We were coming home from a trip down south, and made the detour to go through Vincennes, Indiana and visit the home of William Henry Harrison. It was a Sunday afternoon and the place was about to close so the tour we got we quick and rather impersonal.
Funny about Harrison. He was the ninth president. Seven of the presidents before him were born into fairly well-to-do families – only Andrew Jackson was born in a log cabin. Harrison was born on a plantation in Berkeley, Virginia, land that was given to his family by King James. The house was large – 16 rooms, in fact. Yet, the thing repeated over and over again during the campaign was that Harrison was a simple Ohio farmer who lived in a log cabin – which was true. Sort of. He had lived there for five years. But he had also lived here at Grouseland – a house he built to look like his family’s Virginia Plantation after he was elected governor of the territory of Indiana. In other words, nothing poor about him.
During the campaign, his managers talked about Harrison’s humble beginnings and his war record – especially the battle of Tippecanoe. (Recognize the slogan? Tippecanoe and Tyler too?)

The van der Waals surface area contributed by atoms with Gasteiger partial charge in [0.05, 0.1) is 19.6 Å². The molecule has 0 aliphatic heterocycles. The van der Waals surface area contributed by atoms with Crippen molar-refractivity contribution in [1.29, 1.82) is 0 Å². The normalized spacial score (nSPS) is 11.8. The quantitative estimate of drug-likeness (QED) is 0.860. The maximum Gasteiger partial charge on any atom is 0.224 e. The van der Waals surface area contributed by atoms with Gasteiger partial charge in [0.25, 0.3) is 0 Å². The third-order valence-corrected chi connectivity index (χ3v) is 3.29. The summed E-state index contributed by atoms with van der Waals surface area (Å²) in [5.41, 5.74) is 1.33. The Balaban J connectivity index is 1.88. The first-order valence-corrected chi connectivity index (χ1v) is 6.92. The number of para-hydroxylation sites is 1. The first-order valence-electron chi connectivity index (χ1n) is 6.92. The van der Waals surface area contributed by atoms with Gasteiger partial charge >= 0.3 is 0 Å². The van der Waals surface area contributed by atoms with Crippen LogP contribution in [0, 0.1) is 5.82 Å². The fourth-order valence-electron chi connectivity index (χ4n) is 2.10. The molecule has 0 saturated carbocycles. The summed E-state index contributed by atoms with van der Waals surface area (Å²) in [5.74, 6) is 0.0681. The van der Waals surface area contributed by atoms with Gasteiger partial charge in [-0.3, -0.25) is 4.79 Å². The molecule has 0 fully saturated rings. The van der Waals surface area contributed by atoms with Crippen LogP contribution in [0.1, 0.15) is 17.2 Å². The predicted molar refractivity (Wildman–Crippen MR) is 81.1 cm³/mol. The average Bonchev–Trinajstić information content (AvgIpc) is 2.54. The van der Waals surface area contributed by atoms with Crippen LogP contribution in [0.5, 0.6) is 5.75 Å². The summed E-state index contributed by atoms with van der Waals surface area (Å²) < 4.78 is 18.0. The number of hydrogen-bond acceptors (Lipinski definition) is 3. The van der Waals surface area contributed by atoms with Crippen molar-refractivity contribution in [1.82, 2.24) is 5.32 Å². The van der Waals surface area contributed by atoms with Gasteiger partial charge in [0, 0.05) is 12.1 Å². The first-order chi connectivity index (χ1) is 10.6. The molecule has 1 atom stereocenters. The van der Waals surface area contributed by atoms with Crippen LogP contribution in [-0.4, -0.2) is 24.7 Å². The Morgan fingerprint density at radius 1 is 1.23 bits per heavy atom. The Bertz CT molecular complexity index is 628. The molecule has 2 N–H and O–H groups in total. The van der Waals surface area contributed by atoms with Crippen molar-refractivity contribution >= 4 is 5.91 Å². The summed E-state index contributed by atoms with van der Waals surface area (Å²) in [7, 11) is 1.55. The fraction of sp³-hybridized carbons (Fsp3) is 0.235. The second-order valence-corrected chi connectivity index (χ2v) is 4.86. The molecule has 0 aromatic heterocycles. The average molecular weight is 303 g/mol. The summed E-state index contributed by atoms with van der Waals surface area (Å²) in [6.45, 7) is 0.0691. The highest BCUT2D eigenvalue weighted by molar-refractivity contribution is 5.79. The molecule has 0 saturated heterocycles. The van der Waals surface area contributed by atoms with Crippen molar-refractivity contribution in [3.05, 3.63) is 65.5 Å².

Anna Harrison, William’s wife was sick at the time of the inauguration and decided not to make the trip to Washington until May. (Anna was the daughter of a influential family and had a very impressive education for women of that day.)
After the election, Harrison was finally allowed to express his views which he did in a two hour inauguration address on a cold, windy March day.
Making him the president with the longest speech and the shortest term – a month later he was dead of pneumonia. But even during his short term, he caused talk by insisting that he’d do his own grocery shopping and bringing a cow to the White House to guarantee fresh milk.
Anna Harrison was packing for her move to Washington when her husband died, so Anna was a First Lady who never lived in the White House.
After William’s death, Anna lived with her son John Scott and helped to raise his children – including Benjamin – the future president.
The Harrison’s oldest son owned Grouseland and left it to his children who sold it in 1850. For awhile it was a warehouse and then a hotel and then a home again. The Water Company eventually bought it with plans for tearing it down. The Daughters of the Revolution took over with bake sales and rummage sales to save the historic site. Many of the original furnishings have been restored and are in the house.